Joseph Pollack creates digital artwork—or, rather, he codes software that does. Animated, too! Check out his github for a peek at the code. [via r/proceduralgeneration]
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...these were made by a program I've been writing in C++ and OpenGL. ... If you've never done ANYTHING with 3D, I'd recommend starting with a basic 3D modeling program like blender, maya, or 3D max. Get familiar with digital modeling in general. You eventually realize there are really 3 main components to 3D Graphics: geometry, lights, and to a lesser extent, the camera. Try to understand why each of these are so important, and more importantly, how you can mess with each to accomplish a certain look or quality.
Once you get more comfortable with the concept of digital modeling (or if you already are), you get into more spooky territory. If you only care about making something interesting, you can get away with a pre-made game engine like unity or unreal. If you want to get your hands dirty and go the low-end, rewarding-but-frustrating route, you'll look at something like OpenGL or DirectX. Working with OpenGL is essentially programming on the CPU and the GPU, so it can be a real pain in the ass. For someone like me that started using it without a lot of programming experience to begin with, the learning curve can be brutal. Not sure I'd recommend it for someone that just wants to mess around with graphics.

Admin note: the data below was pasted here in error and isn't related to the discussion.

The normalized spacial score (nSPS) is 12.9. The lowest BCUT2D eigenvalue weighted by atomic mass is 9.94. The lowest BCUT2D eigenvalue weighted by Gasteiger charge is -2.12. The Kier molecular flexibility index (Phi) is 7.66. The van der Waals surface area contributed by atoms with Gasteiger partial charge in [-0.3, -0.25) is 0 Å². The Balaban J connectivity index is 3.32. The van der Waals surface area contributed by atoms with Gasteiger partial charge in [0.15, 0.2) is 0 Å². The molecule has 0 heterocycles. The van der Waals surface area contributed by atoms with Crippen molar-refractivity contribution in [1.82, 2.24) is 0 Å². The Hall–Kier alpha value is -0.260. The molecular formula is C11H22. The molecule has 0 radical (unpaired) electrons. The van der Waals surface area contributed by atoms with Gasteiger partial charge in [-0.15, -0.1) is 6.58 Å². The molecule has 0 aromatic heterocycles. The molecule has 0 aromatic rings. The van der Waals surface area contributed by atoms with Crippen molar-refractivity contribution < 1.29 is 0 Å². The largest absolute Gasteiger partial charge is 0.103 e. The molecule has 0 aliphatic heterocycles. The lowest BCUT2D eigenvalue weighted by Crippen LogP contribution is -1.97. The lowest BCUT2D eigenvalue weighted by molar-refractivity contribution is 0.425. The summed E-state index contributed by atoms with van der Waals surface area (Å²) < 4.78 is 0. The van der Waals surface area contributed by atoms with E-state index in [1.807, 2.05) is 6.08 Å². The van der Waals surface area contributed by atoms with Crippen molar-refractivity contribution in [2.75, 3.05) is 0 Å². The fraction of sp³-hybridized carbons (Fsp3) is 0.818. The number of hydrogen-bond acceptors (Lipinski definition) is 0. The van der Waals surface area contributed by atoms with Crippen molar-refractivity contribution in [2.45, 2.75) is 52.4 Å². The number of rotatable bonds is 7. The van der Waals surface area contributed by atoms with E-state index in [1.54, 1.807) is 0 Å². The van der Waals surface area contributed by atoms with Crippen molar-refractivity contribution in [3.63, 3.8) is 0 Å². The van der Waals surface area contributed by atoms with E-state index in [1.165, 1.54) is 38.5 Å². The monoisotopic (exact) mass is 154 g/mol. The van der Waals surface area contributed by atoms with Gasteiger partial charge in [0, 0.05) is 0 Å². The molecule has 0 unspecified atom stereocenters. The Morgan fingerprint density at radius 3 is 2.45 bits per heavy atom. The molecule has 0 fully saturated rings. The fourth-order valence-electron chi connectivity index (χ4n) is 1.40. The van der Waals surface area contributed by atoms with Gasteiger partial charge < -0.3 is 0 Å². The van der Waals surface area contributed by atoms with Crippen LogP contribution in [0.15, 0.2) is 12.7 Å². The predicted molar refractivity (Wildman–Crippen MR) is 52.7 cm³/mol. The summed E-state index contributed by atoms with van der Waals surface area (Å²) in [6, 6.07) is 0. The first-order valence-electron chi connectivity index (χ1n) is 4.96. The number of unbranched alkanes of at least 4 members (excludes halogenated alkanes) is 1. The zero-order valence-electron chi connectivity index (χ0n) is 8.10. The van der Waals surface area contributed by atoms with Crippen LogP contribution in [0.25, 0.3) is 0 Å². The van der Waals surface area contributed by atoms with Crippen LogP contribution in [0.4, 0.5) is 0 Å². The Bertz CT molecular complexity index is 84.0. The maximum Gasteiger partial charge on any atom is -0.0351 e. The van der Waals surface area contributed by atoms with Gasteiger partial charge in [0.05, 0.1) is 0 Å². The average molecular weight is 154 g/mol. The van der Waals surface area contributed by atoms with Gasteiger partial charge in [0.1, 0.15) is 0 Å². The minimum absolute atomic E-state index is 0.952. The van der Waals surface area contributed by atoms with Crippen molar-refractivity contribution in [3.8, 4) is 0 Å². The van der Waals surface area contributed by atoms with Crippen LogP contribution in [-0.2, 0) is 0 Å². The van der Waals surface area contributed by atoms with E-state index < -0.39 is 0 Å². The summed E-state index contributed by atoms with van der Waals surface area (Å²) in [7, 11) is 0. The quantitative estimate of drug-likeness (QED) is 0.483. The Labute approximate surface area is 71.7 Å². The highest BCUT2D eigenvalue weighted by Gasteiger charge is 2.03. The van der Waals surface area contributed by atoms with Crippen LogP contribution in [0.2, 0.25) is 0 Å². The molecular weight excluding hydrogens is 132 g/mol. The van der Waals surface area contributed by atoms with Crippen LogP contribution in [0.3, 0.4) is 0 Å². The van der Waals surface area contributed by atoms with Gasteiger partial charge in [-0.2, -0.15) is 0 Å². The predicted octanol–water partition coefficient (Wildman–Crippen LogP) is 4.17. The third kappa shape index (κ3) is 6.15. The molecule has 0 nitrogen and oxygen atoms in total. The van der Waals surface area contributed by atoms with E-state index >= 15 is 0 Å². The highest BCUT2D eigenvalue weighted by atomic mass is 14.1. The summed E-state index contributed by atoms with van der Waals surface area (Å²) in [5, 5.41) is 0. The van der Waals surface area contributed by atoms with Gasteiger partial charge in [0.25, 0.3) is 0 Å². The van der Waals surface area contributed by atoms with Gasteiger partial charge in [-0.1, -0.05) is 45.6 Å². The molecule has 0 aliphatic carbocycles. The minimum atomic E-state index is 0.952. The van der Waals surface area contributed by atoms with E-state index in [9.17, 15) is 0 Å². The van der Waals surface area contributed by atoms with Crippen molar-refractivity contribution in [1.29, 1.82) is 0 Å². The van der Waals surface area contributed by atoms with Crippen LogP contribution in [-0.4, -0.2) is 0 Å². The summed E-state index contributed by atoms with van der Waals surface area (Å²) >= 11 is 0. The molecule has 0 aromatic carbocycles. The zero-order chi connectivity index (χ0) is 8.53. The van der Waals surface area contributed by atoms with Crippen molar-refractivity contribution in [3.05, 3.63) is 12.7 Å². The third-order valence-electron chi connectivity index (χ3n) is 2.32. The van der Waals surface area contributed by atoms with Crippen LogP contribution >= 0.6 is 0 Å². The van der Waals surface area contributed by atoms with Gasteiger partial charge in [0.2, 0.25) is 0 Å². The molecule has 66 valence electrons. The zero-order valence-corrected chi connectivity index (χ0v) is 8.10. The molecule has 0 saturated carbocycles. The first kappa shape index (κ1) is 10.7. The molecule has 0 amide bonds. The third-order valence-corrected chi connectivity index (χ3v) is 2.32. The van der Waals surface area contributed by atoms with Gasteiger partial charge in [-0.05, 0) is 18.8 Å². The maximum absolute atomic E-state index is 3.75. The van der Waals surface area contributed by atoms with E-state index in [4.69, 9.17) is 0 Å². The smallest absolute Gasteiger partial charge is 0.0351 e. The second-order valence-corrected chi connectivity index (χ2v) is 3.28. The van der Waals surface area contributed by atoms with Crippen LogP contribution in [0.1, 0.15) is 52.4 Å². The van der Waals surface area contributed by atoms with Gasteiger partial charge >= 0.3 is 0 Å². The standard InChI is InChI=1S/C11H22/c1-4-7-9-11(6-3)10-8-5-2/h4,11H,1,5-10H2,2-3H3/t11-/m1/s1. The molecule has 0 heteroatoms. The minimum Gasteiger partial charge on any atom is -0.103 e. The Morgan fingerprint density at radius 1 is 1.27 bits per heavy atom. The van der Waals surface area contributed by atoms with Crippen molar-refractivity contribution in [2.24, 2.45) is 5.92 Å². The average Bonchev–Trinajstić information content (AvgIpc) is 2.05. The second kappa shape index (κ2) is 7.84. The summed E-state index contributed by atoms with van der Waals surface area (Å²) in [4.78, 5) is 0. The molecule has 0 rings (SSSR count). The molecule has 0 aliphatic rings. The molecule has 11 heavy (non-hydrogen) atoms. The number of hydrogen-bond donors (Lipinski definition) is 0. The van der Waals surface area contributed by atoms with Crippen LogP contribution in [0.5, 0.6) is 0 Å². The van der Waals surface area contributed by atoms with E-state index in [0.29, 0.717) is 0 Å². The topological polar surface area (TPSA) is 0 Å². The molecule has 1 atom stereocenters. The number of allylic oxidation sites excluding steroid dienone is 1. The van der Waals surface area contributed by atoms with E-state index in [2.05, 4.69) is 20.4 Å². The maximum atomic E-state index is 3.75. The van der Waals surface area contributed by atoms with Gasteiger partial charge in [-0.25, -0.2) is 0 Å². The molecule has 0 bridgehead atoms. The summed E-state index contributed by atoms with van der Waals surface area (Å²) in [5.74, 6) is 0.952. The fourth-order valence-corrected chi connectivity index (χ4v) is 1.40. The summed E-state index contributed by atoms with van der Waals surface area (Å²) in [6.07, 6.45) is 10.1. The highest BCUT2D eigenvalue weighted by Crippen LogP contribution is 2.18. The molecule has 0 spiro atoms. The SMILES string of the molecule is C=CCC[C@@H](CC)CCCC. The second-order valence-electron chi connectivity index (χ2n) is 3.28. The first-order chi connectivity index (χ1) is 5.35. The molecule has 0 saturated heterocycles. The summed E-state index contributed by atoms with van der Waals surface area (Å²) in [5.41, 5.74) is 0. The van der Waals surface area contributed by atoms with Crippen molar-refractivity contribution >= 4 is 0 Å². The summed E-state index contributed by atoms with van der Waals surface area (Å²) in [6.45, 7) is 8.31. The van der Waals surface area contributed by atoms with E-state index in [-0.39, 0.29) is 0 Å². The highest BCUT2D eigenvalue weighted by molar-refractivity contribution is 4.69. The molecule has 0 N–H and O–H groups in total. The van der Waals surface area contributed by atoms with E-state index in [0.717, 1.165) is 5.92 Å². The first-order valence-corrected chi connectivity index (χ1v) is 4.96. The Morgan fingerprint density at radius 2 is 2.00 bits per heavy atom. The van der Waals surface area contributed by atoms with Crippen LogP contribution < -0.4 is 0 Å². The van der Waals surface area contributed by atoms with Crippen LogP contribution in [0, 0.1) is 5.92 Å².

All of my code is on github, but since this is a one-man project, it's a hot mess, haha.
is a transfixing simulation of procedurally-generated vehicles attempting to traverse rough terrain. Each round comprises genetic variations of the previous round's most successful car.
You can randomize the terrain and tweak mutation rates, gravity and other variables. (Moon gravity is chaotic fun; Jupiter seems, for some reason, more convincingly real than the default Earth settings) Read the rest
asks you to select an instrument and a chord pattern, then procedurally-generates thirty seconds of obviously procedurally-generated music. It's still "talking dog" territory—so fascinating that it doesn't matter how good it is—but it really does sound vaguely yet uncannily like a certain famous rock group jamming while drunk.
Recommended settings for maximally-unpleasant results: "Tango accordion", "Minor key". The source code is on Github. Read the rest
Of course, when I turned the webcam on at first, it was pointing at me, and I found myself wandering into a swollen-cheeked land where some cloud formation of my own face, eyes slowly blinking, constituted the sky.
Straddling the odd line between science and nature, this amazing new procedural generator pays striking tribute to the dusty, incandescent bodies of moths.
The Indie Games Weblog
offers 5 tips for using procedurally-generated content
--think fractals and L-systems--in game development. Read the rest